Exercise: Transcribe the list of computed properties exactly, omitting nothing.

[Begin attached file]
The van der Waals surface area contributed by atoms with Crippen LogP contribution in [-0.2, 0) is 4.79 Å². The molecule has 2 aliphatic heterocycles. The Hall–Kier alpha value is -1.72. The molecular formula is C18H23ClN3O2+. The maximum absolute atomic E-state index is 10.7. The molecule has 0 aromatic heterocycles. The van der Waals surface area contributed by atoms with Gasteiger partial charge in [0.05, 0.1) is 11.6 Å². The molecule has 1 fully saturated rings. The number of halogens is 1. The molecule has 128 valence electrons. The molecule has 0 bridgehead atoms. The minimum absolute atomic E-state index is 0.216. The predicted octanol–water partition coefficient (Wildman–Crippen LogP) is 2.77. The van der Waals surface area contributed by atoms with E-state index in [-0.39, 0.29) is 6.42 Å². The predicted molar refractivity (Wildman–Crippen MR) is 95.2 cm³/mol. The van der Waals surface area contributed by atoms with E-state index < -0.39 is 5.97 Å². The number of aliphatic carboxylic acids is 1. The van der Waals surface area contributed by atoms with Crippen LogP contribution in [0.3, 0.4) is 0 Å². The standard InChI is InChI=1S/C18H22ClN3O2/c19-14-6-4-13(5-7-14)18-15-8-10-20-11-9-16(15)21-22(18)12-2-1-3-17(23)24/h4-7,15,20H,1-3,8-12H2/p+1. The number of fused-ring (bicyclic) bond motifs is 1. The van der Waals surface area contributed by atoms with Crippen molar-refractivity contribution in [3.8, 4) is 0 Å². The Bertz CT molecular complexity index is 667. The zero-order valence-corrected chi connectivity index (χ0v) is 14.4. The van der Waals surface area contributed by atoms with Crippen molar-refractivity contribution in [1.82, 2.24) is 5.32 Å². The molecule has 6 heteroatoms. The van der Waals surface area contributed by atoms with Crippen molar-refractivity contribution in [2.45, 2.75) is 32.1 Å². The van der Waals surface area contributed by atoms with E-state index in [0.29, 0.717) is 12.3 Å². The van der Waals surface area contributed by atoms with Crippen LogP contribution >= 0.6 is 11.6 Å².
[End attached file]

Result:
The van der Waals surface area contributed by atoms with Crippen LogP contribution in [-0.2, 0) is 4.79 Å². The molecule has 2 aliphatic heterocycles. The Hall–Kier alpha value is -1.72. The molecular formula is C18H23ClN3O2+. The maximum absolute atomic E-state index is 10.7. The molecule has 0 aromatic heterocycles. The van der Waals surface area contributed by atoms with Gasteiger partial charge in [0.05, 0.1) is 11.6 Å². The molecule has 1 fully saturated rings. The number of halogens is 1. The molecule has 128 valence electrons. The molecule has 0 bridgehead atoms. The minimum absolute atomic E-state index is 0.216. The predicted octanol–water partition coefficient (Wildman–Crippen LogP) is 2.77. The van der Waals surface area contributed by atoms with E-state index in [-0.39, 0.29) is 6.42 Å². The predicted molar refractivity (Wildman–Crippen MR) is 95.2 cm³/mol. The van der Waals surface area contributed by atoms with E-state index < -0.39 is 5.97 Å². The number of aliphatic carboxylic acids is 1. The van der Waals surface area contributed by atoms with Crippen LogP contribution in [0.3, 0.4) is 0 Å². The standard InChI is InChI=1S/C18H22ClN3O2/c19-14-6-4-13(5-7-14)18-15-8-10-20-11-9-16(15)21-22(18)12-2-1-3-17(23)24/h4-7,15,20H,1-3,8-12H2/p+1. The number of fused-ring (bicyclic) bond motifs is 1. The van der Waals surface area contributed by atoms with Crippen molar-refractivity contribution in [3.8, 4) is 0 Å². The Bertz CT molecular complexity index is 667. The zero-order valence-corrected chi connectivity index (χ0v) is 14.4. The van der Waals surface area contributed by atoms with Crippen molar-refractivity contribution in [1.82, 2.24) is 5.32 Å². The molecule has 6 heteroatoms. The van der Waals surface area contributed by atoms with Crippen molar-refractivity contribution in [2.45, 2.75) is 32.1 Å². The van der Waals surface area contributed by atoms with E-state index in [0.29, 0.717) is 12.3 Å². The van der Waals surface area contributed by atoms with Crippen LogP contribution >= 0.6 is 11.6 Å².